Many of you will take a packed lunch to work, eat out or utilise your company canteen. Now you’re working from home you may want to continue eating the usual content of you packed lunch, or your might be mourning access to your work local Pret, for example. Some of you might relish being able to cook a lunch at home and may use the lengthy preparation and cooking as one of your scheduled breaks, but some of you will be like me. I don’t get pleasure from cooking really, and for me the quicker and faff-free the better, particularly during work hours. I often do a pasta bake that’s big enough to have three servings from. You may not want to eat the same thing everyday. You could also cook a big curry that will provide a few lunch time servings and an option to alternate. I’ve also mastered the leftover indian takeaway toastie, and it’s like changing FYI . You can always make a repeat meal more interesting by adding a new element. Perhaps on Wednesday you put a garlic bread in the oven to have with your pasta. Perhaps you’ll put the chilli on a jacket potato instead of rice one day.
If working from home has been forced upon you during this time, take some time to formulate how you’ll make this work in terms of creating electronic communities amongst your colleagues. It might be that you all need to join Zoom for conference calls. You might want to start some Whatsapp groups or shared Google Drive accounts. You should also set some rules from the off too. At an office many of you will have work computer networks which normally mean work stops when you leave the office. With this change you might suddenly be able to work all the time, so make sure there is a shared understanding that there will still an end to the working day.
Pets at Home
It can be a lovely perk that you suddenly get to spend your working day with your beloved pet, but it could certainly impact your productivity if they’re of the needy or high maintenance variety. My cat is currently in heat so unless I’m either massaging her back, which she has raised in porn star ready to receive position, or playing with her favourite feathery toy, I have to deal with blood curdling screaming (she’s signalling to all the local cat lothsarios that she’s ready to fast forward to date number 3). You might need to accept that you’ll have to take your dog for a lengthy play in the garden or have a good fuss session with the cat to allow yourself some freedom to work without pestering or noise for the rest of the day. Of course we know there are calming benefits of pets too, so do allow yourself some time to stroke your favourite furry friend, it may be invaluable during these intense times.
Change is unsettling
For many of us all the change can wreak havoc with our anxiety. All the news is unsettling for all, but if you’ve found routine something that helps to stabilise your tendency to catastophise, the enforced change these times have caused are horrifically overwhelming and discombobulating. You need to make an effort to do all you can to centre yourself and find rationale if you are finding yourself overworking the disastrous scenarios. Perhaps you may want o introduce or up your meditations. Have a few more relaxing baths. Perhaps you might want to check in with your sensible and calm friend more often. Maybe you’ll want to book in some online therapy with Better Help. I get some relief from writing things down, hence this blog post, so all this might provide benefits too…you might find yourself more creative as a result. A small but worth mentioning silver lining.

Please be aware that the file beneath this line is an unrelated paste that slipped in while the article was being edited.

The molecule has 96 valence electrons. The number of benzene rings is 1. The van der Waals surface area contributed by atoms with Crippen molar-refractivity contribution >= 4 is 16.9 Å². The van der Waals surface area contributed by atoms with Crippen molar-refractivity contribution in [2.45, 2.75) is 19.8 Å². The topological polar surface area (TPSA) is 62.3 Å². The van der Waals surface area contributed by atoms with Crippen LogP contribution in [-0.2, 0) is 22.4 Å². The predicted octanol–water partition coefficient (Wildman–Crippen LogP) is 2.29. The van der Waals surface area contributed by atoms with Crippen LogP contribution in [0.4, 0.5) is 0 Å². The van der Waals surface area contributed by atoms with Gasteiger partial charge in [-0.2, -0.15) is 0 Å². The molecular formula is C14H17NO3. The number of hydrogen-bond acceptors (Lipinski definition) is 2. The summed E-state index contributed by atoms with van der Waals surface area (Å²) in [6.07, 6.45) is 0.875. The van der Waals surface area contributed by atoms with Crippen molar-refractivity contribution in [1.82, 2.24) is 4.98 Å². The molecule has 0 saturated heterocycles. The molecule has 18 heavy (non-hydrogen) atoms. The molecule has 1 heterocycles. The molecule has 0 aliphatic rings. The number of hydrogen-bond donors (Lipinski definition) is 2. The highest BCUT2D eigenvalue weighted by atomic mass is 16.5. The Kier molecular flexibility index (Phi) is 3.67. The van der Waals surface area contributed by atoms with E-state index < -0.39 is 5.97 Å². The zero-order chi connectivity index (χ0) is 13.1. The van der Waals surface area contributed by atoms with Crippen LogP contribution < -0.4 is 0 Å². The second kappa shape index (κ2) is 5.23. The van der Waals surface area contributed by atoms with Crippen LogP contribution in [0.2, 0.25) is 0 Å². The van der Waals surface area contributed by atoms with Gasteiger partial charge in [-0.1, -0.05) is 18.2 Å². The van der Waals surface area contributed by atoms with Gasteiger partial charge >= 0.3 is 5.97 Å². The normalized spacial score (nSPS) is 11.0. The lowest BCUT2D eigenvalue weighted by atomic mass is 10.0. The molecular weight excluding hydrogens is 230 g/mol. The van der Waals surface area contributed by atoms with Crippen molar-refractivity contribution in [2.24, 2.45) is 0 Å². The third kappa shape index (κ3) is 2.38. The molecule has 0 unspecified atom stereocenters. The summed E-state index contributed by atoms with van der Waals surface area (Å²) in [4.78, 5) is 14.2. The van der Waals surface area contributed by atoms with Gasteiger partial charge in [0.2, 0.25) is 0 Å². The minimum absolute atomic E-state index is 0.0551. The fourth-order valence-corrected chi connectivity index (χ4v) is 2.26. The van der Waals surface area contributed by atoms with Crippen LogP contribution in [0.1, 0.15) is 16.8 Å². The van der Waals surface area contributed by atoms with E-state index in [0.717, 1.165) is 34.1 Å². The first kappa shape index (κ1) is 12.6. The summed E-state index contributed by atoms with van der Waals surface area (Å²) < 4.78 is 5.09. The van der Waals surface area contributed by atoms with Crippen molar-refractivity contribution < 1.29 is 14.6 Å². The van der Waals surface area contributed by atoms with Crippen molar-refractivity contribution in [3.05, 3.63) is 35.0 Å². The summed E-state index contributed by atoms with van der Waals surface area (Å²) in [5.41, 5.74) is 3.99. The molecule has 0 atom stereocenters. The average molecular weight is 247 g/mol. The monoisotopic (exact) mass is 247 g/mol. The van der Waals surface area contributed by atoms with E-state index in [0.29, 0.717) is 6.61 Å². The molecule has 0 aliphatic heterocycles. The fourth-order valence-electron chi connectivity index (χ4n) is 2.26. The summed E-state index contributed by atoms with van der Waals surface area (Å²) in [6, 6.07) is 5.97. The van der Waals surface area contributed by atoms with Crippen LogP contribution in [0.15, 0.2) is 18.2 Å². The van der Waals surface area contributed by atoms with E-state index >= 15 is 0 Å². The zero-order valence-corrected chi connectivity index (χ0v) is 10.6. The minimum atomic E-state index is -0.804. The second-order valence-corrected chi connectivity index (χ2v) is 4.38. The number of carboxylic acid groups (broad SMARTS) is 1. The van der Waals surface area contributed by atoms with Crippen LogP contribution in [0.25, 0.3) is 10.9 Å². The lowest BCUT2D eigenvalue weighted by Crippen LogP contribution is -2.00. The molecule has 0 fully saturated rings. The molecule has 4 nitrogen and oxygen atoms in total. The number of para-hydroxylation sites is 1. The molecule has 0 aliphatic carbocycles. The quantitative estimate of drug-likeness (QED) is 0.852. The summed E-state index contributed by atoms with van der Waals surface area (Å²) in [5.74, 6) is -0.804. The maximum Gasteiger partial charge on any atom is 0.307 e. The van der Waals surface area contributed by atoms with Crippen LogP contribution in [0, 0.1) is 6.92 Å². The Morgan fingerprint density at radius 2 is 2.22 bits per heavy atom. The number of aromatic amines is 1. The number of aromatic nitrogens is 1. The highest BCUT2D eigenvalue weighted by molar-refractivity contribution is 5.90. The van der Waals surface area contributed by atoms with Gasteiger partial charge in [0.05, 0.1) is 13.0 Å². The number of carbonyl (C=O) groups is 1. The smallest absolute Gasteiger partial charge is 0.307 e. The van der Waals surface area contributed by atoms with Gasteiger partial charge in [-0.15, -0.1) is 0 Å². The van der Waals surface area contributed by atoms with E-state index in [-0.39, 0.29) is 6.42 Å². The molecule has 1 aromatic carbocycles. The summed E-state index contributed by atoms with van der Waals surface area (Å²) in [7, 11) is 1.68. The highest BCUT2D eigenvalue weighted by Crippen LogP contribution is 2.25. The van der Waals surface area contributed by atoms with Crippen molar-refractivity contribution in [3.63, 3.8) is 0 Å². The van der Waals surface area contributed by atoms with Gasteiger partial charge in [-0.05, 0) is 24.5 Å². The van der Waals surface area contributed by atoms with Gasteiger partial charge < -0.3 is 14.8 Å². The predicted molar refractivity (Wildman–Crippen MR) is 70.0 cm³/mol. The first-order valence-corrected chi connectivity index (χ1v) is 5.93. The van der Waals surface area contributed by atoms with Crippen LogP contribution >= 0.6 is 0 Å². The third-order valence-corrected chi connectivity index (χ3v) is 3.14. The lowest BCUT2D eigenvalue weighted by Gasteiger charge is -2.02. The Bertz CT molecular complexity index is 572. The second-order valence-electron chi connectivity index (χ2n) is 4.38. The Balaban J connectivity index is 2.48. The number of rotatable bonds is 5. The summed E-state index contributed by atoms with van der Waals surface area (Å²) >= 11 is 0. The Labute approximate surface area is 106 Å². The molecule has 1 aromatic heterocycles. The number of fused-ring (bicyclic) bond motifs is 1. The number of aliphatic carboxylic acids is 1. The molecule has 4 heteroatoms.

Get in the Zone
This can be harder if you live in a more compact space, or in a home you share with multiple people, but it can be very helpful to create dedicated areas in your home/work environment. If you have an office try your best to use that rather than slumping on the sofa in the lounge (this is a prime example of not taking my own advice). You don’t want to taint your sanctuaries and areas of chill with memories of work and stress so try to keep them separate if possible.
Some of us will find ourselves in new territories… in that our territories will suddenly be challenged. You might have gone from a time of being the only person in the building working from home, to suddenly having to share the space you used to rule over during work hours. I predict this is going to put a huge tension of many relationships, so it’s sensible to safeguard yourselves as much as possible from the beginning. They are recommending you try and allocate rooms so you can be apart for as much of the working day as possible. Again, if you have a small abode this could be tricky – I’m guess you both might want the room with the big flat screen TV in it. It might sound extreme, but to keep the peace you might need to devise a rota. Find that virgo in the household that will relish the opportunity to create something regimented, and put them to task!